You are also correct that this is a space that has a lot of products in it. We think that what differentiates us is that we are going to deliver complete working solutions in just a few clicks, since we are making both the hardware and the app and the backend. The customer won’t have to fiddle around with integrating different apps and products (unless they really want to!). We have a professional team that is going to endeavor to make everything work perfectly behind the scenes, but also a powerful enough API that 3rd party developers can do more with our technology with less effort than many of our competitors- all while making their use cases easy to access.

Sincerely,

The Dot Team


#8

Thanks for responding. As you may know, in the home automation space battery life of one year is considered a minimum for most devices. Two years is even better. People just don’t want to have to change the batteries every three or four months. Maybe if your device delivers enough compelling value, people will be willing to replace the battery every six months. But if it’s more than that, you really increase the cost per day of your device. I just think it’s going to be hard for you to compete.

I’ll be very glad to take a look again at the device once you actually have it working. I was very pleasantly surprised by what blink did with their battery life, but then they hold patents on their process. :sunglasses:

Part of your competition is some of the beacons that have really outstanding smart watch apps. Beecon plus is one of these. I get context aware notifications and reminders on my smartwatch in several areas of my house. I can also set it up to trigger multiple different kinds of events, including management of Phillips hue lights, harmony hub, and IFTTT. Easy to use, very powerful. And available now.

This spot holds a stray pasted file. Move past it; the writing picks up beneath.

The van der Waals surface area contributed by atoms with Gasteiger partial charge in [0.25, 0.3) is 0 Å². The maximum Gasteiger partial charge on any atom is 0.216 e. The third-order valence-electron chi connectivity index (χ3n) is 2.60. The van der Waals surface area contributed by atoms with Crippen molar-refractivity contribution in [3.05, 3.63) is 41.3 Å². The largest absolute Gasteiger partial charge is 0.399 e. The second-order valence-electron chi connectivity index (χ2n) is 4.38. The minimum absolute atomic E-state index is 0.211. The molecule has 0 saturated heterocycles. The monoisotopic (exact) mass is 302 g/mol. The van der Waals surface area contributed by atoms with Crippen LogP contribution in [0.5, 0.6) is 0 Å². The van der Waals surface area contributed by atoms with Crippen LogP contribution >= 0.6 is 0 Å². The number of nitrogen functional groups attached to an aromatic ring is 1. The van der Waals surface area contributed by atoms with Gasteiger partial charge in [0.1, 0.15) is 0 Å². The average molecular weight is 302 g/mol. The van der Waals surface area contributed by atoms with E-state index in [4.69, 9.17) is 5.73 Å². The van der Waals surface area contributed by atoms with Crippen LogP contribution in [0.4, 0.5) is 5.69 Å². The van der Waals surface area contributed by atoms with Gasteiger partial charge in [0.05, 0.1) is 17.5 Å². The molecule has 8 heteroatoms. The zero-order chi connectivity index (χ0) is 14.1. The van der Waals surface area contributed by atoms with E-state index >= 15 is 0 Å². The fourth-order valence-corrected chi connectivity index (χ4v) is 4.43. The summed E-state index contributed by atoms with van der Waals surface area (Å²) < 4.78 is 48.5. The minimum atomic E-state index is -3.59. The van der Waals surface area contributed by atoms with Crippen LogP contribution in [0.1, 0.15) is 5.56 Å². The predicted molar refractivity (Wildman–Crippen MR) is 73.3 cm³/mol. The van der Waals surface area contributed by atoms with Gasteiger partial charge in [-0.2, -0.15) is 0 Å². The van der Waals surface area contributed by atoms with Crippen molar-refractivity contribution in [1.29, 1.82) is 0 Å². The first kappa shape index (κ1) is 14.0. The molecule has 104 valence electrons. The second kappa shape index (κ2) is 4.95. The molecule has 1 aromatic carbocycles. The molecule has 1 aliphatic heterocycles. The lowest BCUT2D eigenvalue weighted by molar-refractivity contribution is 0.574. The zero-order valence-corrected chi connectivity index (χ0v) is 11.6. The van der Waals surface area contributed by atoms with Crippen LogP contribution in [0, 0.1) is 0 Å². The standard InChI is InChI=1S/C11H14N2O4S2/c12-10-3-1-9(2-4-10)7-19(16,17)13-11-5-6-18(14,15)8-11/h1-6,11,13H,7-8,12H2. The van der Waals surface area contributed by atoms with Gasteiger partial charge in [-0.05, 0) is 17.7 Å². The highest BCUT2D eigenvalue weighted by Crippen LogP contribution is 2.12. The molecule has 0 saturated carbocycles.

Again, I appreciate your posting here. I wish you great luck with the project. I think it’s a very cool idea. But in the absence of patents, I’m just not quite clear on how you’re going to be able to deliver. But like I said, I’m happy to be pleasantly surprised, it’s happened before.


#9

I just backed a Kickstarter project called ‘Dot’ which has an interesting premise. I really like the idea of the project but not really sure what I’ll use them for. They are going to come with SmartThings integration out of the box and its going to have IFTTT support from day 1 so the possibilities are there.

Thought I’d mention the project here in case anyone wanted to back the project before it closes as its already 400% over its goal, so its going to happen…


(Andrea Bianco) #10

Thank you JD … trying to keep smiling today - It is Friday after all.
And you are right “marketing” If I had a dollar (or even 50 cents at this point) for every time I heard "They are going to come with SmartThings integration " well … you get it. HAPPY FRIDAY ST’ers!


#11

So the Kickstarter has closed now and they got funded. Got an email this morning saying they will collect shipping info soon and are setting up a Slack channel for all backers to keep tabs on the project, ask questions, contribute to feature suggestions and so on. ETA is March :slight_smile:


(www.smartukhome.co.uk) #12

I backed for 3 how many did everyone else back for??


#13

None, for the reasons I gave above. You can already do everything that they’re offering with existing technology except for the indicator light. And the indicator light is going to use up the battery pretty quickly. They don’t have any patent so they’re going to try to solve a hardware problem with Software design, and I always wait until those actually come to market before trying to evaluate them.

I use IBeacons now in my house, and get notifications on my watch, which removes most of the need for the light. I do use a couple of regular RGB light strips as persistent notifiers that are visible to everyone in the house. And all of that runs locally at my house. It appears that this product will require a cloud piece, although that’s not quite clear.

So this product has excellent marketing, but there’s no engineering to evaluate yet and I’ll wait until you can order it from Amazon.

When I back something, it’s either because I want to demonstrate market demand for a particular form or because they have an interesting patent and I’d like to help in seeing it commercialized. :sunglasses:


#14

I went for the set of three too. If they are as useful as I hope they’re going to be then I’ll get more later, but wanted to minimise the risk while backing what seemed like a really nice project.